The right to protest is one of the five fundamental freedoms enshrined in the First Amendment, along with freedom of religion, speech, press, and the right to petition the government. During her confirmation hearings, Justice Amy Coney Barrett—perhaps the least qualified Supreme Court justice in recent memory, unlike the preeminent Judge Ketanji Brown Jackson—couldn’t remember that the right to protest was part of the First Amendment. That lack of knowledge or memory lapse by the handmaid judge does not bode well for the highest court and what the Constitution calls “the right of the people peaceably to assemble.”

None of this takes place in a vacuum, and the case of DeRay Mckesson is a cautionary tale. Following the police murder of George Floyd in Minneapolis, America experienced a racial awakening, with 15 to 26 million people participating in Black Lives Matter protests, making this the largest movement in U.S. history. Proponents of white supremacy and the status quo decided something must be done about these uppity Black protesters and their white coconspirators.

Over the past five years, 45 states and the federal government have considered 245 pieces of legislation restricting the right to peaceful assembly, according to the International Center for Not-for-Profit Law (ICNL), with 38 laws enacted and 45 bills pending. While the supporters of such legislation claim their goal is to prevent violence, the true aim seems more insidious. These bills inflict punishment for blocking roads, ban mask wearing by demonstrators, and seize protesters’ assets. Some legislation would even protect drivers who run over and kill protesters.

Stopping traffic is a common tactic that protesters use, and apparently, lawmakers would like to eliminate these protesters and their movement.

In 2017, activist Heather Heyer was killed when a Nazi plowed into a crowd of racial justice protesters at the Unite the Right rally in Charlottesville. James Fields Jr. was sentenced to life in prison for the murder, but these new laws would protect white supremacists like Fields.

In Louisiana, state Rep. Danny McCormick—a Second Amendment fan and an oil and gas executive—introduced a bill in February that would protect people who murder demonstrators during a “riot,” a vague term under Louisiana law. The legislation would “provide that a homicide is justified when committed to prevent imminent destruction of property or imminent threat of tumultuous and violent conduct during a riot.”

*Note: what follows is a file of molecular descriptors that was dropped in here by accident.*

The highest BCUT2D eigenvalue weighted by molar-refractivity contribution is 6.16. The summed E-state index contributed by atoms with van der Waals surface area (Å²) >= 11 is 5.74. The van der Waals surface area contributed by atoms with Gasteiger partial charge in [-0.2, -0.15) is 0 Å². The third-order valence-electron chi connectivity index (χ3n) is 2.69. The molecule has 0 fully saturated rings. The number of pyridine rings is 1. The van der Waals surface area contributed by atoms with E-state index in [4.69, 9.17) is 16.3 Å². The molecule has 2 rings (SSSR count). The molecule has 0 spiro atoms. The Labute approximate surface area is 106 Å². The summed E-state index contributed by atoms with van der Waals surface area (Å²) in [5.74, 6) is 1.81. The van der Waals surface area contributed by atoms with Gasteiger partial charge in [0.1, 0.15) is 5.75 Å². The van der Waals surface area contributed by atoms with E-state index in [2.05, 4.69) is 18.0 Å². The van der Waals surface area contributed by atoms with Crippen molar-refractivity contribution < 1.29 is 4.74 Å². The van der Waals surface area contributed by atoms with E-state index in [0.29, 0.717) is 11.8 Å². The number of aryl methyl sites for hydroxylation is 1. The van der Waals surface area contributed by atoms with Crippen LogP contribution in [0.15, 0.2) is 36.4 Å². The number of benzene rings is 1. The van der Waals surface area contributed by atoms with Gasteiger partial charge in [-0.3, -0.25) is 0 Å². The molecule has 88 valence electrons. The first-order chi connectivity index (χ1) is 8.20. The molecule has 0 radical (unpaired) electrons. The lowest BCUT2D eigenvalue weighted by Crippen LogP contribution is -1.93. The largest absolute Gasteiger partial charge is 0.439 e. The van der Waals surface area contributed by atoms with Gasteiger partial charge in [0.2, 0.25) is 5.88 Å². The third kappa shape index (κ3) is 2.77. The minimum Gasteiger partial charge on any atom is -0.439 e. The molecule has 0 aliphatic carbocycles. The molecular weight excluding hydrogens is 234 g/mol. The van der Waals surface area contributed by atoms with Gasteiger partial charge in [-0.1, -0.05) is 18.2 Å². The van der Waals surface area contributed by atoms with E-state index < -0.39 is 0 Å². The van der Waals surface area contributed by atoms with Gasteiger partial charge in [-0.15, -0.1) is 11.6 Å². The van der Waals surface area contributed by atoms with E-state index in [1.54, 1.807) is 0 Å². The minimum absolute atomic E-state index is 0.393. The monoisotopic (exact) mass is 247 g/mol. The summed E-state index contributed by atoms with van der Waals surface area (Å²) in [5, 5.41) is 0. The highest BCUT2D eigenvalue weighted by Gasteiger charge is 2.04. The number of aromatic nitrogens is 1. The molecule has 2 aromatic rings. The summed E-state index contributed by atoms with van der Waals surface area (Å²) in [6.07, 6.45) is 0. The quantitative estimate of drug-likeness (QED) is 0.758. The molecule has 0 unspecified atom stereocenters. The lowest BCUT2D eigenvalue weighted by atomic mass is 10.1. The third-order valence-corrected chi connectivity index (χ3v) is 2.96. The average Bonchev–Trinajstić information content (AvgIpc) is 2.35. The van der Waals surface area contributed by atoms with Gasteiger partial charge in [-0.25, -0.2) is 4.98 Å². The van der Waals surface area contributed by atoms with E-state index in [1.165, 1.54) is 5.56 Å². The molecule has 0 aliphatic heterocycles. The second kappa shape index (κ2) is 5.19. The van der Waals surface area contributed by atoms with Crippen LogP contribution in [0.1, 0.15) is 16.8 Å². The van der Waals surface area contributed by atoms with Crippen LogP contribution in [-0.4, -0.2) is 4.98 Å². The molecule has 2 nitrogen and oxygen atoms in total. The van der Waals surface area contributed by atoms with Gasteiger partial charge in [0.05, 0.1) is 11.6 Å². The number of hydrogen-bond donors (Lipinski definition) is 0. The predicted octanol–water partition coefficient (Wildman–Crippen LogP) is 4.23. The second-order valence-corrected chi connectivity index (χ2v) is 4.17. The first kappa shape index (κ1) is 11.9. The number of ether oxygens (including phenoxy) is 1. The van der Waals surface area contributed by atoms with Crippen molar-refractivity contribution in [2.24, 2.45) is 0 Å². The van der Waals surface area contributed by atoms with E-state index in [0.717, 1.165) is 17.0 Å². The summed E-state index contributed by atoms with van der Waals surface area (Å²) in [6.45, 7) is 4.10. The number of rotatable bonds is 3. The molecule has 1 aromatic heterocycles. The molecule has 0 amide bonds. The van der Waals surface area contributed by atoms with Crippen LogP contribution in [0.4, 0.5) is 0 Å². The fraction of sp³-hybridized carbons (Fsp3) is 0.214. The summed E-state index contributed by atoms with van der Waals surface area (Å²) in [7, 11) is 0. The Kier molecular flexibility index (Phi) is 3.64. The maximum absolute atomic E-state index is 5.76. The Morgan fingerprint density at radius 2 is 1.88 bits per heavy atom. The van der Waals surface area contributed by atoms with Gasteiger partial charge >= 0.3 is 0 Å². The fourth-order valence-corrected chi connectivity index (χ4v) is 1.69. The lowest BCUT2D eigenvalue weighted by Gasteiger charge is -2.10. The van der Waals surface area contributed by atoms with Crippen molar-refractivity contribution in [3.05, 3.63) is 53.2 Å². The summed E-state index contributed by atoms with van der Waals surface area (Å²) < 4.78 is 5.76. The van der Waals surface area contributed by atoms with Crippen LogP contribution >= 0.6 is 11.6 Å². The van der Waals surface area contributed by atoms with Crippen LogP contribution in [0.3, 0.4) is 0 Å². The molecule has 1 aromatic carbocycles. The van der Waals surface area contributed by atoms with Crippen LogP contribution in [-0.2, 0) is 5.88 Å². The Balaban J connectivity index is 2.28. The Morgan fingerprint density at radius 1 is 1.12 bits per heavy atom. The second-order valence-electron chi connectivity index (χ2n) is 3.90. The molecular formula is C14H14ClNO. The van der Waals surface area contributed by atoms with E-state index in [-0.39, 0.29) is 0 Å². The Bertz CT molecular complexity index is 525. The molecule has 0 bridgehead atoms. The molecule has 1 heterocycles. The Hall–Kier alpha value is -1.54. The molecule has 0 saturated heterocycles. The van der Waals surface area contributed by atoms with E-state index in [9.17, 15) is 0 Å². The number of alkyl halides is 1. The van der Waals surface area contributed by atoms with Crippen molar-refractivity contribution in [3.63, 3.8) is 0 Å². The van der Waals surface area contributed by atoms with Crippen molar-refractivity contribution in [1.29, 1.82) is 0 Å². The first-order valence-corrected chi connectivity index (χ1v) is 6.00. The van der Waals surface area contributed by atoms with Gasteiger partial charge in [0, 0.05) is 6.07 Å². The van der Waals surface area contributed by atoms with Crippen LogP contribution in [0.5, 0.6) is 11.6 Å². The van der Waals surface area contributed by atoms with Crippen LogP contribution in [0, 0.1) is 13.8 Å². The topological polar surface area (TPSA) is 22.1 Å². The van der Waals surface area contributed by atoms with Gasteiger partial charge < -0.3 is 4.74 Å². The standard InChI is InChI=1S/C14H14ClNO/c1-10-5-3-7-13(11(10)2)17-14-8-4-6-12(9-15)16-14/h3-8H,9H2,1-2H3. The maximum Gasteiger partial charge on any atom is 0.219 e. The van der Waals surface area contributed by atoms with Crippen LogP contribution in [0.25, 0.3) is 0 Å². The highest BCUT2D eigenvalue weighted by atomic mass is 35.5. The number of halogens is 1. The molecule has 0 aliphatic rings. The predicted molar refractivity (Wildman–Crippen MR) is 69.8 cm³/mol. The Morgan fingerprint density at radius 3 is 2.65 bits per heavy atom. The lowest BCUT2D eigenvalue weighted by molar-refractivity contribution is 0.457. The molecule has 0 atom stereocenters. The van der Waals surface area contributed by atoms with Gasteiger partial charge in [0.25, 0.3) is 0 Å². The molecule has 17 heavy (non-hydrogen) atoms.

Concerned about this bill’s civil liberties and racial implications, some critics call this legislation the “Kill Protesters” Act and the Kyle Rittenhouse Bill—named for the white teen who shot two protesters to death and injured another in Kenosha, Wisc. And the legislation was introduced the day after a white woman named June Knightly, 60, was killed in a mass shooting during a demonstration in Portland, Ore. These people know what they’re doing.  

This is why the suit again DeRay Mckesson is important, for it is part of a larger picture. Their goal is to take away the people’s right to protest and ultimately eliminate the people who protest. 

David A. Love,

David A. Love is a journalist and commentator who writes investigative stories and op-eds on a variety of issues, including politics, social justice, human rights, race, criminal justice and inequality. Love is also an instructor at the Rutgers School of Communication and Information, where he trains students in a social justice journalism lab. In addition to his journalism career, Love has worked as an advocate and leader in the nonprofit sector, served as a legislative aide, and as a law clerk to two federal judges. He holds a B.A. in East Asian Studies from Harvard University and a J.D. from the University of Pennsylvania Law School. He also completed the Joint Programme in International Human Rights Law at the University of Oxford. His portfolio website is